At Veracruz, Mexico, wandering raptors may be more common than assumed

10/5/2017 | 0

wandering raptors

Rough-legged Hawk. Photo by newfoundlander61

Every day from August to November, thousands of raptors pass over the most spectacular avian migration site in the world: Cardel and nearby Chichicaxtle, Veracruz, near the Gulf coast of Mexico. By season’s end, more than five million birds of prey — predominantly Broad-winged and Swainson’s Hawks, Mississippi Kites, and Turkey Vultures — will have flown over the two sites on their way to rich winter feeding grounds in Central and South America, to wait out the northern cold before winging home again on the winds of March.

Birders from around the world have been visiting Veracruz ever since the migration spectacle became widely known many years ago.

Read our article about birding Veracruz

You might not expect more northern raptors to turn up, but they sometimes do. For example, the winter ranges of Northern Goshawk, Ferruginous Hawk, Rough-legged Hawk, Golden Eagle, and Bald Eagle are thought to end far to the north of the two famous hawk watches, but don’t tell that to researchers from the Veracruz River of Raptors Project.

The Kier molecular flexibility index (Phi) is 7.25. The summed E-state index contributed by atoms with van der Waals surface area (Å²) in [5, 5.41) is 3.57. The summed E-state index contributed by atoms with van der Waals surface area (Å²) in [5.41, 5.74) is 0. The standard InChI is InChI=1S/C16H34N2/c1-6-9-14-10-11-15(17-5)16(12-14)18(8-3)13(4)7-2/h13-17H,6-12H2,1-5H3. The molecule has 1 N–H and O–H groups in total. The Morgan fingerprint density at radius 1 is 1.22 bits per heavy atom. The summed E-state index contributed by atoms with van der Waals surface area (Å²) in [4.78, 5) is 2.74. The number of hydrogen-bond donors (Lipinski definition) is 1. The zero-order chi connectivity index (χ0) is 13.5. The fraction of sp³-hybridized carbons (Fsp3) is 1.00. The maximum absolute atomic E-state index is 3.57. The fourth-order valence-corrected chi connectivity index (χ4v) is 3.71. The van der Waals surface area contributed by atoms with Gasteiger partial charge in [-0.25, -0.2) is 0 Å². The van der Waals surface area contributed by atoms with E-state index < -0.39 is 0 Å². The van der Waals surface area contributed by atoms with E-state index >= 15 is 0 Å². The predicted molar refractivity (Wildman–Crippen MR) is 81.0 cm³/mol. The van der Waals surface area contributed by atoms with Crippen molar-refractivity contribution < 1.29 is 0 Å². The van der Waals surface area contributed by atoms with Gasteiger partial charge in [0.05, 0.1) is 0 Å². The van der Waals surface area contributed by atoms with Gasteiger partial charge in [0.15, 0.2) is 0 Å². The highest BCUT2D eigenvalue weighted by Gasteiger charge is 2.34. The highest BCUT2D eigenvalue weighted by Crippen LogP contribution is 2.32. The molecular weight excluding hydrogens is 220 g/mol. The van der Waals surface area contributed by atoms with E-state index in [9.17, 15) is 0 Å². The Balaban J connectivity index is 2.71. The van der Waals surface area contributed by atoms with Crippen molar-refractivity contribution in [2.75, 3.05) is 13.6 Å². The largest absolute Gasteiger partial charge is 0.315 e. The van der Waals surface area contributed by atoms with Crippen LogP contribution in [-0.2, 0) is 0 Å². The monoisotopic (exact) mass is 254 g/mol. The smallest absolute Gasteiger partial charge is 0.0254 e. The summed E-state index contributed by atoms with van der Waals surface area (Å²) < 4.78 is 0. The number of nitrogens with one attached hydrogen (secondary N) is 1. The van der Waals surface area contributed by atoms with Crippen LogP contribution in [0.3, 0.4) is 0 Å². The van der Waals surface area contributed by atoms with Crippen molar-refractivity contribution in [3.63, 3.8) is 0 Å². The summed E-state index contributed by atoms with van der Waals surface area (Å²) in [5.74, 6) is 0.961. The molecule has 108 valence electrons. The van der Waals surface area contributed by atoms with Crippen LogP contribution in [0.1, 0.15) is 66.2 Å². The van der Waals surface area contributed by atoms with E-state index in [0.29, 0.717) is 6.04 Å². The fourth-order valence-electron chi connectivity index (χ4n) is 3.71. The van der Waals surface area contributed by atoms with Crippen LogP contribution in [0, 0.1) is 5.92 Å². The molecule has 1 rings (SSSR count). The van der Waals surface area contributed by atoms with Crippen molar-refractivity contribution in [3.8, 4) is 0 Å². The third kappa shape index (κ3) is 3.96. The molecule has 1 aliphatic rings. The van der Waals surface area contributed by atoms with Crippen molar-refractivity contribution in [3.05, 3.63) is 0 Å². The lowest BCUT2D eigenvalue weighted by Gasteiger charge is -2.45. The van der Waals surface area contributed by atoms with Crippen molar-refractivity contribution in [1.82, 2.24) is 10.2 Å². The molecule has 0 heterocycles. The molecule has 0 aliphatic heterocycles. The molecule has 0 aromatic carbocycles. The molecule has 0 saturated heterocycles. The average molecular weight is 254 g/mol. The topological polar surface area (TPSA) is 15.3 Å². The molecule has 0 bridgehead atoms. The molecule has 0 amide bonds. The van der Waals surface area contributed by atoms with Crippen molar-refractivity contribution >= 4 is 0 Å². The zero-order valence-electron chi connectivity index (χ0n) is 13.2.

In the September 2016 issue of The Wilson Journal of Ornithology, they describe no fewer than 77 records of the raptors migrating over Cardel and nearby Chichicaxtle during the autumn seasons of 1991-2014. The observations represent the southernmost reports for Northern Goshawk, Ferruginous Hawk, Rough-legged Hawk, and Golden Eagle. (Bald Eagle had been reported in Veracruz once before, in 1947.)

While multiple records over multiple years could suggest the birds may be more than occasional vagrants, the authors write that they want to determine where the raptors spend the winter before concluding that their records represent true range extensions.

The River of Raptors Project is a collaboration between Pronatura Veracruz, the Hawk Mountain Sanctuary Association, and HawkWatch International. — Julie Craves

Two maps that show where to look for Golden Eagle in fall

A version of this article was published in the April 2017 issue of BirdWatching magazine. Subscribe.

 

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